the required throttle position by calculations from data measured by other
sensors such as an accelerator pedal position sensor, engine speed sensor,
vehicle speed sensor etc. The electric motor within the ETC is then driven to the
required position via a closed-loop control algorithm within the ECU.
The benefits of ETC are largely unnoticed by most drivers because the aim is to
make the vehicle power-train characteristics seamlessly consistent irrespective
of prevailing conditions, such as engine temperature, altitude, accessory loads
etc. However, acceleration response may occasionally be slower than with
cable-driven throttle. The ETC is also working 'behind the scenes' to
dramatically improve the ease with which the driver can execute gear changes
and deal with the dramatic torque changes associated with rapid accelerations
and decelerations.
ETC facilitates the integration of features such as cruise control, traction
control, stability control, and precrash systems and others that require torque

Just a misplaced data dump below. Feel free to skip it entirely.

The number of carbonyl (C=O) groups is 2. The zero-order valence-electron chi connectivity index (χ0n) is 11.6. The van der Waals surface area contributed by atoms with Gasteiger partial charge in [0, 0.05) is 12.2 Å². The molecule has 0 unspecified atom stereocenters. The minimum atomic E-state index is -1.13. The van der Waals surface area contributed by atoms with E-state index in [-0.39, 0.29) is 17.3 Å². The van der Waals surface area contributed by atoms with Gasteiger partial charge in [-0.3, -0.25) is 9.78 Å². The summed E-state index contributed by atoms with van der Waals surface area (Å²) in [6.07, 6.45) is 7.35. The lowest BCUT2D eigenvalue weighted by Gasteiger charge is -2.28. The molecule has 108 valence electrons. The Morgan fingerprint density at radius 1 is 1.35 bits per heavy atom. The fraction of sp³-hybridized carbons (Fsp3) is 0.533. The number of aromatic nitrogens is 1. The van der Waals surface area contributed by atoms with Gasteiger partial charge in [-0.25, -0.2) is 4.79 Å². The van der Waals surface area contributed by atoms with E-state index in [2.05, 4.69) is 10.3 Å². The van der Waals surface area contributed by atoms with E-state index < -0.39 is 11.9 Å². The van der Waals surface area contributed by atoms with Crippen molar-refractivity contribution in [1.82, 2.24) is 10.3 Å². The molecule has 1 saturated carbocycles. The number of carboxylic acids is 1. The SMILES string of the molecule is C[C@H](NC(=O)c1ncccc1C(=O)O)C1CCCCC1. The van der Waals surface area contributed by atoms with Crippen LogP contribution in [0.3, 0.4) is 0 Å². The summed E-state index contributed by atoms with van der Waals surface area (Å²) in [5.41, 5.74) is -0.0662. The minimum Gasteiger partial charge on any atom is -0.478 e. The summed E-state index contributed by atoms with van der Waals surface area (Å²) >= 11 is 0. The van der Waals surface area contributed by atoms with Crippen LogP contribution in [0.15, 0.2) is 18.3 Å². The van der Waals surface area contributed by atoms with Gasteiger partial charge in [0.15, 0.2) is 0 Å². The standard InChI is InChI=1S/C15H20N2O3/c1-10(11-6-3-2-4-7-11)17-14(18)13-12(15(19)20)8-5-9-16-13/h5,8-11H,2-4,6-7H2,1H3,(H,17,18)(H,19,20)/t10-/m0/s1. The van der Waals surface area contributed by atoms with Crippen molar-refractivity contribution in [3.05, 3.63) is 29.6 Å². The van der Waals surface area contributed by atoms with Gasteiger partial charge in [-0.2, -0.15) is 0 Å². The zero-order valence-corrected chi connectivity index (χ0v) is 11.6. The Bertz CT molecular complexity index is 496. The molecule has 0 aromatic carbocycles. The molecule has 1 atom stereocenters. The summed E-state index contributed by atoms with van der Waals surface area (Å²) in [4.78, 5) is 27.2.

management, since the throttle can be moved irrespective of the position of the
driver's accelerator pedal. ETC provides only a very limited benefit in areas
such as air-fuel ratio control, exhaust emissions and fuel consumption reduction,
working in concert with other technologies such as gasoline direct injection.
A criticism of the very early ETC implementations was that they were
"overruling" driver decisions. Nowadays, the vast majority of drivers have no
idea how much intervention is happening. Much of the engineering involved
with drive-by-wire technologies including ETC deals with failure and fault
management. Most ETC systems have sensor and controller redundancy, even
as complex as independent microprocessors with independently written
software within a control module whose calculations are compared to check for
possible errors and faults.
Anti-lock braking (ABS) is a similar safety critical technology, whilst not
completely 'by-wire', it has the ability to electronically intervene contrary to the
driver's demand. Such technology has recently been extended to other vehicle
systems to include features like brake assist and electronic steering control, but
these systems are much less common, also requiring careful design to ensure
appropriate back-up and fail-safe modes.
Failure modes
Before drive by wire technology was introduced, if a throttle stuck open a driver
could generally put a toe under the accelerator and lift up. Occasionally after
servicing or repair, the wire or cable between the accelerator and throttle would
not be correctly reinstalled causing sudden acceleration. However, with the
ETC, the movement is all done by electronic controls moving an electric motor.